The Arkansas Children’s Nutrition Center on Tuesday unveiled an exercise science lab designed to help researchers better understand how physical activity promotes better health. Officials say it’s only the second such facility in the nation.
Gov. Asa Hutchinson joined officials inside the lab, which is equipped with treadmills and other equipment, to mark the opening. Hundreds of children from a broad range of backgrounds will take part in the research, said the center’s Director Sean Adams.
"We’re going to be comparing directly kids who are quite fit and active and kids who are more sedentary and inactive, and we’re going to try to match every other factor, social factors, cultural factors and all the rest, so that we can better kind of tease apart what is it physiologically that sets these kids apart from one another," Adams said.
Arkansas is among the most obese states in the nation, according to recent rankings. The lab is designed to combat the problem in measurable ways and determine why some children are obese while others aren’t.
"If we figure that out, then we can figure out what ultimately motivates some kids to be more active than others; then we can use the science to actually drive evidence-based policy," Adams said. "The other thing that we acknowledge here in that study is that not every kid is going to be the same. So you can have one policy, but that may not always apply to every kid. We may need to understand interindividual variability, and that’s where we’re heading next."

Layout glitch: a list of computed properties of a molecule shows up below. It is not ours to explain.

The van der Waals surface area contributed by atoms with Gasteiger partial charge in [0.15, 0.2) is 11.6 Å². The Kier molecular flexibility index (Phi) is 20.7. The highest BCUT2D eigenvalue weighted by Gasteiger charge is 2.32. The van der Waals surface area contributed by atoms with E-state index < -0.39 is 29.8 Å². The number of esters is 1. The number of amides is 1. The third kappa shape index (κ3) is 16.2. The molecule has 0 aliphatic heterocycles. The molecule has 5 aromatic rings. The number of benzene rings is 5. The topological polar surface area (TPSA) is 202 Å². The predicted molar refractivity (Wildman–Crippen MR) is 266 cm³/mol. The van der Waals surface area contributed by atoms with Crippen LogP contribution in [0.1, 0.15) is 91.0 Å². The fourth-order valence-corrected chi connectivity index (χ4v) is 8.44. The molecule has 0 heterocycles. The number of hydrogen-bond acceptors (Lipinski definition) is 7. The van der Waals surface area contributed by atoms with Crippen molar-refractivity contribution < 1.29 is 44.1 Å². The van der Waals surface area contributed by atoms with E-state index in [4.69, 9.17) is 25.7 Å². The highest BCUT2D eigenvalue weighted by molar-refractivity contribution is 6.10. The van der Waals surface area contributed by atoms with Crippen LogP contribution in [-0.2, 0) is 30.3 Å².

Speaking during the unveiling ceremony, Governor Hutchinson said the potential for work to be accomplished in the lab holds great promise for the state and is aligned with his Healthy Active Arkansas plan.
"If, through research and science, we can determine better paths for our children, we can determine what motivates and encourages them in terms of healthy lifestyles, in terms of eating, in terms of exercise, then we’re going to make a difference for the next generation, and it’ll make a difference for Arkansas," Hutchinson said.
A key way it would help the state, he said, is by cutting healthcare expenses.
"I’m a very practical person. I look after the state budget, and if through this research we can have some education, we can have some benefit that changes those lifestyles and reduces hypertension, that reduces the strokes, that reduces all the bad health outcomes from bad lifestyles, then we’re going to make a real difference for our state," Hutchinson said.
The U.S. Department of Agriculture recently awarded the Arkansas Children’s Nutrition Center $7.3 million in annual appropriations, which officials say covers operations for the center, including creation of the new exercise physiology lab.